For the sports minded, the Kumagaya Sports Culture Park Athletics Stadium is part of a larger complex that includes a rugby stadium and a large arena and is in the Kumagaya Park. The city was also selected to be one of the hosts of the 2019 Rugby World Cup.
What and Where to Eat in Kumagaya
- Hideman—for those who fancy a delicious, traditional Japanese seafood meal, this is the place to go! Large platters of snow crab, mussels, huge scallops, fresh tuna, and clams served family style with tatami mat seating accommodations washed down with sake served in traditional bamboo square cups. All at very reasonable prices, too.
- Unagi Kawigiku—the specialty in this restaurant is unagi or Japanese eel. The ambiance is reminiscent of the Showa era, and although the place gets crowded from the early afternoon, the elegant, delicious taste of the food is well worth the wait.
- Izakaya Hanjiro—Here is Japanese cuisine at its finest. Apart from consistently receiving excellent ratings in food, service, and value, the store provides an excellent location for group work functions and is highly recommended for anyone looking for an Izakaya.
- Kappa Sushi—Enjoy watching and picking your favorite sushi from a conveyor belt! The prices are very reasonable, and the sushi is delectable.
- Uobi Kokusaiji—Although a bit crowded on weekends, Uobi is known to be the sushi bar in Fukaya with very reasonable prices. Highly recommended are the salmon and tuna sushi.
- Azuma Sushi—Right across Route 17 from the Kagohara Station, Azuma Sushi is known for its reasonable but great tasting sushi lunches.
Hotels to Stay the Night While Around Kumagaya
There are numerous hotels in Kumagawa that suit almost any budget. The following hotels offer reasonable rates with decent accommodations for a place to stay.
- Marroad Inn Kumagaya—Basic accommodations with small but adequate rooms are offered. The restaurant on the top floor provides a good breakfast and the desk staff is friendly. There are 161 rooms in this 3-star hotel, with smoking and no-smoking rooms available. Laundry service, self-service laundry, and free high-speed internet are provided.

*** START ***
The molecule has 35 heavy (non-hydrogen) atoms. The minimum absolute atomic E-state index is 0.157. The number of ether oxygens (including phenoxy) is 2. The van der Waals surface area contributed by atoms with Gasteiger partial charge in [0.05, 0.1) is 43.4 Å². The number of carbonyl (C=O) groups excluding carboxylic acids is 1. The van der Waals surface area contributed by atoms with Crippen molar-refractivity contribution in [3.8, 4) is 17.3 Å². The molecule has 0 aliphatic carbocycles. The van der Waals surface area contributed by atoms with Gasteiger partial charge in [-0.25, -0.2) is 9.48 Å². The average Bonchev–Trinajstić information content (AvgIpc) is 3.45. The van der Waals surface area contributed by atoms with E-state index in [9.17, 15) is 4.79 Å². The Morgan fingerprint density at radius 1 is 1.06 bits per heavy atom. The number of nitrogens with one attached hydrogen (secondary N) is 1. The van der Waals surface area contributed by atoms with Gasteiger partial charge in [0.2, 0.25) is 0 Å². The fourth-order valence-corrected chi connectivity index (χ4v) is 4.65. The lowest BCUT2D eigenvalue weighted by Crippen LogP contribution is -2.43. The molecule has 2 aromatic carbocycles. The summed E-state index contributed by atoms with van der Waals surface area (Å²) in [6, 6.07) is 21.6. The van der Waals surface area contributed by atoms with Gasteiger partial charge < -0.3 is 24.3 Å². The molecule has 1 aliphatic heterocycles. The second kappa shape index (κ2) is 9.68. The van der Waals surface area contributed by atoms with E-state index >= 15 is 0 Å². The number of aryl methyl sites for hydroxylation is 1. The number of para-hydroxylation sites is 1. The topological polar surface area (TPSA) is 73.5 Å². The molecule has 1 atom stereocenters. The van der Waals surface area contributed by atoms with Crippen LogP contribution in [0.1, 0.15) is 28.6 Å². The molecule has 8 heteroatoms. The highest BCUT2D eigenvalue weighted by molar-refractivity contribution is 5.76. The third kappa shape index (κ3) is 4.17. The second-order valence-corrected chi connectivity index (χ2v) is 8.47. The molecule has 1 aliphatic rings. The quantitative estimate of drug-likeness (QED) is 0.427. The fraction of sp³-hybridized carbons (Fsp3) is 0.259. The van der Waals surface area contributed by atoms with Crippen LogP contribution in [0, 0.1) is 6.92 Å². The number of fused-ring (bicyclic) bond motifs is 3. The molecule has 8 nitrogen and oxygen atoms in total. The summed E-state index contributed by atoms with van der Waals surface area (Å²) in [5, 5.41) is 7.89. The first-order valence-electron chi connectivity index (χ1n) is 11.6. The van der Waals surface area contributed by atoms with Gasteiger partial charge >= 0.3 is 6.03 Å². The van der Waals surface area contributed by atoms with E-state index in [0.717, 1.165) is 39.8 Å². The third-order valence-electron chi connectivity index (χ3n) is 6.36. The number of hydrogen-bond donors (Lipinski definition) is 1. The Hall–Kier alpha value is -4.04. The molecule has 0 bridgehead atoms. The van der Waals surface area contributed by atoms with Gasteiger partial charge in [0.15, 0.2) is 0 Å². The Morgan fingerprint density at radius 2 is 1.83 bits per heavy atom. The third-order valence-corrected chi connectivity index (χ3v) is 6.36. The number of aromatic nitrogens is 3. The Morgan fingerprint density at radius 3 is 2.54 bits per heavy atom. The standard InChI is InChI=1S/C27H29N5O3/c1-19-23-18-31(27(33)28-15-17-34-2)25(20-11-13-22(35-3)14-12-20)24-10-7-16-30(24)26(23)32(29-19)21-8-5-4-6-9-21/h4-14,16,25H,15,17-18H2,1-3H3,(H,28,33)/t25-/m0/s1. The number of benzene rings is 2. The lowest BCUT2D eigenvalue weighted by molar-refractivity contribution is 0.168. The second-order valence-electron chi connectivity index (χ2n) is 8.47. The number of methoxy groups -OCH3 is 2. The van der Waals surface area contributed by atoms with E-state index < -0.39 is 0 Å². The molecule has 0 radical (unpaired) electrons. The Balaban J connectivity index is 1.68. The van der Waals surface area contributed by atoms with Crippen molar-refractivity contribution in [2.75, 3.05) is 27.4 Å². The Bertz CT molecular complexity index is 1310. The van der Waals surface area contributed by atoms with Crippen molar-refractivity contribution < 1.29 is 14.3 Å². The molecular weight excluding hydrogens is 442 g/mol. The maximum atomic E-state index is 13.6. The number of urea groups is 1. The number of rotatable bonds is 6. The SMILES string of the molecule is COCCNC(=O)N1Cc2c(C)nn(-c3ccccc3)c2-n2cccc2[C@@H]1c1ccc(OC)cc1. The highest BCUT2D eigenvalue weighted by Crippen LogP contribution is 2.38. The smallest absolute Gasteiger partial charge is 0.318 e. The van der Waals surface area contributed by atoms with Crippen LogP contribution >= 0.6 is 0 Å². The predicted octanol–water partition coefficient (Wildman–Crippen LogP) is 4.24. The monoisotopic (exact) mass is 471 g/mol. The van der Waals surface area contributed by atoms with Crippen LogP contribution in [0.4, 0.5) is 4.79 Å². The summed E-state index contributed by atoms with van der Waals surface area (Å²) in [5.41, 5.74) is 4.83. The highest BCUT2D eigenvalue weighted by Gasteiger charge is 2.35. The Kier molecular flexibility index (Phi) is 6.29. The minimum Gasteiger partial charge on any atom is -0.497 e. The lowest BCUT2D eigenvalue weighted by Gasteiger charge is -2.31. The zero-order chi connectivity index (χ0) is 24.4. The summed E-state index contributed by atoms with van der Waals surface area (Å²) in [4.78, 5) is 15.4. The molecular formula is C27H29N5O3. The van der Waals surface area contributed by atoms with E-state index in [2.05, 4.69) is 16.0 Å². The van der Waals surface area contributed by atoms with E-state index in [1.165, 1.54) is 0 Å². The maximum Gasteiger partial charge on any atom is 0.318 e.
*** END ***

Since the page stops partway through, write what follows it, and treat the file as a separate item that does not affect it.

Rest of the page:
- King Ambassador Hotel Kumagaya—This elegant hotel is in a good location with a nearby train station and shopping malls. The rooms are relatively spacious compared to other hotels, clean and well-maintained, and the staff is professional, friendly and helpful.
- R&B Hotel Kumagaya Ekimae—The 2.5-star hotel has 191 rooms and is conveniently located in front of the Kumagaya train station, restaurants, shopping centers and a supermarket. Although reasonably priced, the rooms are a bit small and tight for 2 people. A breakfast of bread selection, hard boiled eggs, soup, coffee, and juice is included in the room rate. The fifth floor is a non-smoking floor.
- Hotel Sunroute Kumagaya Station—Only 2 minutes away from the railway station, this 110-room hotel features small but modern looking rooms and free, fast wifi. The staff is pleasant and accommodating and the rooms are quite clean. Breakfast selections are limited but sufficient for short stays.
Take Part in the Uchiwa Matsuri, Kumagaya’s Fan Festival
Celebrated from July 19 to 23, the Uchiwa Matsuri is accompanied by lots of noise, fanfare, and the handing out of uchiwa (flat fans made of wood and plastic) to passersby and the participating crowd. Displayed are tall decorative floats topped with mannequin figures of legendary persons from the past.
The uchiwa, rumored to have originated from Korea, were given out originally in the past by shrines and stores to help keep customers cool during the notoriously hot and humid Kumagaya summer. The noisy and boisterous even features a parade of 12 floats along with musicians and taiko drummers who put on an exciting show that’s not to be missed. Street food vendors and happy celebrating customers abound in an atmosphere of pomp and fun.
What Is the Weather Like in Kumagaya?
Kumagaya has the reputation for being one of the hottest places in Japan. On August 16, 2007, it registered the highest temperature of 40.9 degrees Celsius, breaking the hottest temperature record in Japan in existence for 74 years. That doesn’t mean to say that it doesn’t snow – as it does in the middle of winter; January and February. Temperatures do hit as low as -1.8 degrees Celsius during these months, so come prepared.
When the weather is clear, one can catch an impressive view of snow-covered Mount Asama. During the cherry blossom season, people converge under the cherry trees with food and sake to celebrate the arrival of spring.
Information About Kumagaya Station
The station in Kumagaya, known to the Japanese as “Kumagaya-eki” or “熊谷駅” is operated by two companies and is thus subdivided into two more stations – the one handled by JR East, and the other handled by Chichibu Railway. A map of the station is available online.
The JR East station was opened as early as 1883, and is the busier among the two, taking on 30,432 people every day, as of 2014. It has 3 island platforms, and 1 side platform, and is 64.7 kilometers away from Tokyo. It takes on 3 lines; Joetsu Shinkansen, Hokuriku Shinkansen, and Takasaki Line. Its address is 2 Tsukuba, Kumagaya-shi, Saitama-ken, Japan.
The Chichibu Railway station, on the other hand, takes 5,841 people daily as of 2014. It has 2 tracks, 1 island platform, and goes all the way to Hanyu, which is 14.9 kilometers away. It takes on one line; the Chichibu Main Line. Its address is 1-202-1 Sakuragi-cho, Kumagaya, Saitama-ken, Japan.
The Inner Workings of A Nation
It’s not always about the larger cities – sometimes, smaller cities should have a turn at the spotlight of recognition for contributing to its country. Whether that’s great food, fun, or cultural lessons, Kumagaya is another city that you should add to your list to visit.